Gender differences in preventing the spread of coronavirus

Irmak Olcaysoy Okten, Anton Gollwitzer, Gabriele Oettingen

Research output: Contribution to journalArticlepeer-review


Social distancing, handwashing, and mask wearing are key to preventing the spread of COVID-19. However, people vary in the degree to which they follow these practices. Previous findings have indicated that women adhere more to preventive health practices than men do. We examined whether this pattern held true for the COVID-19 pandemic by comparing women and men in three studies. In Study 1, women reported a greater degree of social distancing and handwashing. In Study 2, conducted in three different states in the northeastern United States, a greater percentage of women wore masks in public. In Study 3, anonymous county-level GPS data collected from approximately 15 million smartphones per day between March 9 and May 29, 2020, indicated that counties with a greater percentage of women exhibited greater social distancing. These data suggest that during pandemics, policymakers may benefit from disseminating preventive health messages that are purposely tuned to motivate adherence by men.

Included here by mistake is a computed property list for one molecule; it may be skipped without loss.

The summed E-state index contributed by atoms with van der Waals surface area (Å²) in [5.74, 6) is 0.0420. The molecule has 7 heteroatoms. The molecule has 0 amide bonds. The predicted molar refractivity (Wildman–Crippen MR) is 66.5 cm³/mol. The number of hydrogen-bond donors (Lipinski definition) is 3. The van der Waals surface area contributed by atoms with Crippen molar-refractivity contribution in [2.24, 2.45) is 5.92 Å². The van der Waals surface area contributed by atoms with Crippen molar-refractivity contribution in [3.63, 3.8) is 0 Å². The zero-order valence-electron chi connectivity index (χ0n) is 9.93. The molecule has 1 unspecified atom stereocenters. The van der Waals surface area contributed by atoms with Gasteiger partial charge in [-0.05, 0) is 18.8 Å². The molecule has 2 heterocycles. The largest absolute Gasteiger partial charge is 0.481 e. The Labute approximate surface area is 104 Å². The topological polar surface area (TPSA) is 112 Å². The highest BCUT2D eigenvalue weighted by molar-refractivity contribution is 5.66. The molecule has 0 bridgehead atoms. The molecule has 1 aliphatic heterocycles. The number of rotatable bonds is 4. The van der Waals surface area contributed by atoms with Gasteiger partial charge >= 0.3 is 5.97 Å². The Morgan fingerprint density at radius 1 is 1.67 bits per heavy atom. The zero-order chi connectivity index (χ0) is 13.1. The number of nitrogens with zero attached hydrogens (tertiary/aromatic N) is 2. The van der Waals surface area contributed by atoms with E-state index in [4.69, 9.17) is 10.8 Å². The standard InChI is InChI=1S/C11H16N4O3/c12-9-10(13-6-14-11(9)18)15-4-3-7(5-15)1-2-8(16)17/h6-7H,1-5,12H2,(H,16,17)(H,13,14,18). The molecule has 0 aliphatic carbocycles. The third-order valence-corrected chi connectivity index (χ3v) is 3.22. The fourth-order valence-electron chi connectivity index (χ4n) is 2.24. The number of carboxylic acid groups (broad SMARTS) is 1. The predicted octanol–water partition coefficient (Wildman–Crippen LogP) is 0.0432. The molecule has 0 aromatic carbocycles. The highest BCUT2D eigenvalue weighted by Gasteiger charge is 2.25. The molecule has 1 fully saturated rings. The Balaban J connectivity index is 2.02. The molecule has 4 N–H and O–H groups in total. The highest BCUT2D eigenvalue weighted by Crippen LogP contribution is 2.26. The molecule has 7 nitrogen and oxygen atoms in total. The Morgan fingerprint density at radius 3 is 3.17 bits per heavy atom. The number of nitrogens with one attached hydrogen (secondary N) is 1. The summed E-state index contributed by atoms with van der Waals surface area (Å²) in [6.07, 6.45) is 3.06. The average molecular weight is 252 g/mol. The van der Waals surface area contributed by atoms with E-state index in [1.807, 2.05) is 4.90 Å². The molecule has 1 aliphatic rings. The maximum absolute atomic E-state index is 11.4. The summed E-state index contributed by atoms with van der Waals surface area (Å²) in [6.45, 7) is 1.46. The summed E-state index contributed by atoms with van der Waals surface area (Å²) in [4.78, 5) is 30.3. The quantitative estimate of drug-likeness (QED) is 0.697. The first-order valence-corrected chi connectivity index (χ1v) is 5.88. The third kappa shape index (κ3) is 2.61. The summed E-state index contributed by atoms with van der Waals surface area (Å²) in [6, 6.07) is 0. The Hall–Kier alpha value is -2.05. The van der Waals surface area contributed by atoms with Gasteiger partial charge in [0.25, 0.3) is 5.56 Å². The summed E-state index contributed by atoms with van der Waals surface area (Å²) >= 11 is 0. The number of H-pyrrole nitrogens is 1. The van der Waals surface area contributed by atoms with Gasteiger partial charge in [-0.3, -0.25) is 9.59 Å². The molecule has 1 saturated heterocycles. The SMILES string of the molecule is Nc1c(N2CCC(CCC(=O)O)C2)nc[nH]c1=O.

Original languageEnglish (US)
Pages (from-to)109-122
Number of pages14
JournalBehavioral Science and Policy
Issue number2
StatePublished - 2020

ASJC Scopus subject areas

  • Development
  • Human-Computer Interaction
  • Public Health, Environmental and Occupational Health
  • Behavioral Neuroscience


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